The Stats Guy: COVID tops the list of all the many influences shaping Generation Z
The postmodern trend towards deconstructing every concept in sight will be embraced by Gen Z, writes TND's stats guy. Image: TND
Over the past few weeks, we’ve talked about how generations are shaped by the big events taking place during their formative years. Today we will be looking at the generation that is going through its formative years right now.
Gen Zs are the kids of Gen Xers. They were born between 2000 and 2017, according to the 18-years-per-generation definition. They are aged between four and 21.
While everyone’s life was impacted by the pandemic, Gen Z lived through COVID in their formative years. They will be shaped more by the pandemic than the older generations. I wouldn’t be surprised if Gen Z ends up being called the COVID-generation at some stage.
The school and early university years were different for Gen Z – they didn’t expect to be home schooled, they saw their friends more on social media and on video game servers than in person.
Generation Z are true digital natives, with more screen time and shorter attention spans than previous generations. Photo: Getty
That means they had even more screen time than previously, they spent more time with their parents (who worked from home in large numbers), they had limited contact with their teachers and other authority figures like sports coaches, their plans for a gap year were cancelled (for now), and instead of wild parties on campus they quietly followed university lectures online.
This experience of the education and early adulthood stages is unique to Gen Z and won’t be fully understood by us older generations. On top of this, Gen Z – like everyone else – had their lives shaped by government-imposed restrictions (wear a mask, don’t go there, don’t do this).
Gen Z share this unique experience of their formative years with young people all over the world. They will exchange those stories with the international students that they will soon mingle with on university campuses. Gen Z already was a very globally minded generation and a shared experience of coming of age during a pandemic will make it easy for Gen Z to relate to international friends and colleagues.
Older generations sometimes look at their iPhones and say, “I can’t imagine how I lived without this”. Guess what, Gen Z really can’t imagine live without iPhones since they always had access to them. This earned them the label of being ‘digital natives’.
Just owning a smartphone didn’t turn them into a generation of programming whizzes. Rather, it got them used to having instant access to information. Quick and convenient. Instagram. TikTok. Short and sharp. They read even fewer books than previous generations, suggesting shortening attention spans – no surprise in a smartphone world where distraction is always ready at hand. Regaining control of their own attention will remain a challenge for Gen Z.
A lot has been written about Gen Z being more risk averse than previous generations were at their age. Less drugs, less drinking, and less sex than previous generations. Are they just not as cool as their Gen-Xer parents were? While part of this might be due to helicopter parenting, meaning they spend more time under parental supervision, I think it’s mostly a sign of the times. Gen Z has more distractions ready at hand. Less sex, drugs, and rock’n’roll. More videogames, social media, and exercise.
The Millennial generation went through university as social media just got started. Facebook still stores the drunken shenanigans of 2008 that today’s professionals in their 30s put online unthinkingly as harmless fun. Gen Z is aware that their online persona is linked to their real persona and are more cautious online. This translates into simply engaging in fewer activities that could look bad online. Since we are talking about millions of people here, you can be assured that plenty of Gen Zs will engage in plenty of dumb behaviour though.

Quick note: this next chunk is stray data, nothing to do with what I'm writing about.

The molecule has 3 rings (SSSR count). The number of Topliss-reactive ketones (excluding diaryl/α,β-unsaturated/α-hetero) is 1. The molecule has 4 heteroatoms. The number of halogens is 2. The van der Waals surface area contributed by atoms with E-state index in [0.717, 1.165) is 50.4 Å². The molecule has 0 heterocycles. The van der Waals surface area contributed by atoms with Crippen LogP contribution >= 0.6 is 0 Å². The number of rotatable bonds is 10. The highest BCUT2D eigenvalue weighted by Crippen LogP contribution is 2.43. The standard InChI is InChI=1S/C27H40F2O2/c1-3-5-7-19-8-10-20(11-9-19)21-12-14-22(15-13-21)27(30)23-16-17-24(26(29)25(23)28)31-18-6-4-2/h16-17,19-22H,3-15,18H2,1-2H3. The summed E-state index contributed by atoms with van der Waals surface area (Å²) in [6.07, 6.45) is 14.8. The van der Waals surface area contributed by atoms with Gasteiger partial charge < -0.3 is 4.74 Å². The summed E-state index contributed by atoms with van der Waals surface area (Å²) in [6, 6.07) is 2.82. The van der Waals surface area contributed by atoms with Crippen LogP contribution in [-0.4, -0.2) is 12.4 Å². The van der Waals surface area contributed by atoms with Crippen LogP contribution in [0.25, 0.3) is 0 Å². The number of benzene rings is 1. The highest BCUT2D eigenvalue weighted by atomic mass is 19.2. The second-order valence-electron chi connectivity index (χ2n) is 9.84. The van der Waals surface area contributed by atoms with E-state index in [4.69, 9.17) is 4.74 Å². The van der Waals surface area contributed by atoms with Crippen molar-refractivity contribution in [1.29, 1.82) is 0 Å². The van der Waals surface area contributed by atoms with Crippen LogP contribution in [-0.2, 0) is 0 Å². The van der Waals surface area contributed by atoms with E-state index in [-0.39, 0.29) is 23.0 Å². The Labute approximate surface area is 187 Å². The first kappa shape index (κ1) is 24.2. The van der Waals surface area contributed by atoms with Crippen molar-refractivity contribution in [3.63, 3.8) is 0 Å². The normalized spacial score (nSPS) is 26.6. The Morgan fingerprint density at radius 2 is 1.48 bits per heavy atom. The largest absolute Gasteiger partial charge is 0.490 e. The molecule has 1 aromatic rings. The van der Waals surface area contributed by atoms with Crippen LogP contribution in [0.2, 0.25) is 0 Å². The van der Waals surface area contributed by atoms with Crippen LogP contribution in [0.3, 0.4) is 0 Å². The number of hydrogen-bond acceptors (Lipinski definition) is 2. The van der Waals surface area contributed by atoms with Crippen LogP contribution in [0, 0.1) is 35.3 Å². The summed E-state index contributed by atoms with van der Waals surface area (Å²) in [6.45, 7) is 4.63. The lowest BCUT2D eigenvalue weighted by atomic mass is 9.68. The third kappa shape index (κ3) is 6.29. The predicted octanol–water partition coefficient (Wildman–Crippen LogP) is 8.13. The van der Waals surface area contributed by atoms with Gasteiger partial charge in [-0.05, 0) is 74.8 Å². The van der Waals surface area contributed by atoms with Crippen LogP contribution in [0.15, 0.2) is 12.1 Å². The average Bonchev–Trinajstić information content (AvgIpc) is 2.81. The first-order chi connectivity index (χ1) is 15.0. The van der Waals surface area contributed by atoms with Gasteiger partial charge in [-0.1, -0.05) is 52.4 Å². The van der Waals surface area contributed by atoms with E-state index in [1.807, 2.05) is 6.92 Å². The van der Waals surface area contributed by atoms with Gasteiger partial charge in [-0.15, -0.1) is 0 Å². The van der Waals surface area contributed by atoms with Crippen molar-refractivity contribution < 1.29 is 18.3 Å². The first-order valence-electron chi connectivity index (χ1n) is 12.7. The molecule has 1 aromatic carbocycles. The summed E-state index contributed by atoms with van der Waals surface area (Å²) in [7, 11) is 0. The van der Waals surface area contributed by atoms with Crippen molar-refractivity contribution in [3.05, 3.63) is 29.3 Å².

Part of the risk averseness of Gen Z has to do with their biggest asset. They are the most educated generation that ever was. When you know about risks you are somewhat less likely to engage in risky behaviour, right?
Having always had access to all the information in the world, Gen Z tend to think about big picture global issues. They think climate change first, local bike path second. When marketing to or interacting with Gen Z it can be helpful to explain how your idea or product is connected to a larger issue.
Gen Z are the kids of the practical Gen Xers. They tend to respond to a well-argued case. I think we can see this in the high vaccination rates among the 12- to 15-year-olds. They asked their parents to get vaccinated ASAP and didn’t need to be convinced.
Gen Z’s Greta Thunberg emerged as the global face of climate activism in 2018. Photo: AAP
If this article had been written before the pandemic, it would’ve made a much bigger point of Gen Z being the first highly political generation in a while. Greta Thunberg’s (born 2003) Fridays for Future movement beautifully showcases the Gen Z approach to activism. It’s a less emotionally driven and moralistic approach to climate activism than we saw in previous generations.
Fridays for Future repeats the simple message that politicians must respond to scientific knowledge. Hard to argue against this. That’s why Greta’s critics (a former US president included) tend to attack the movement’s figurehead personally instead of meeting her on the intellectual battlefield of debate.
The postmodern trend towards deconstructing every concept in sight will be embraced by Gen Z. As a result, Gen Z will clash with older generations as they bend traditional understandings of gender identity, sexuality, and social norms.
With Gen Z we have a pragmatic, highly educated generation coming of age that is open to deconstructing traditional concepts. There is quite a bit of change coming your way. Better get ready.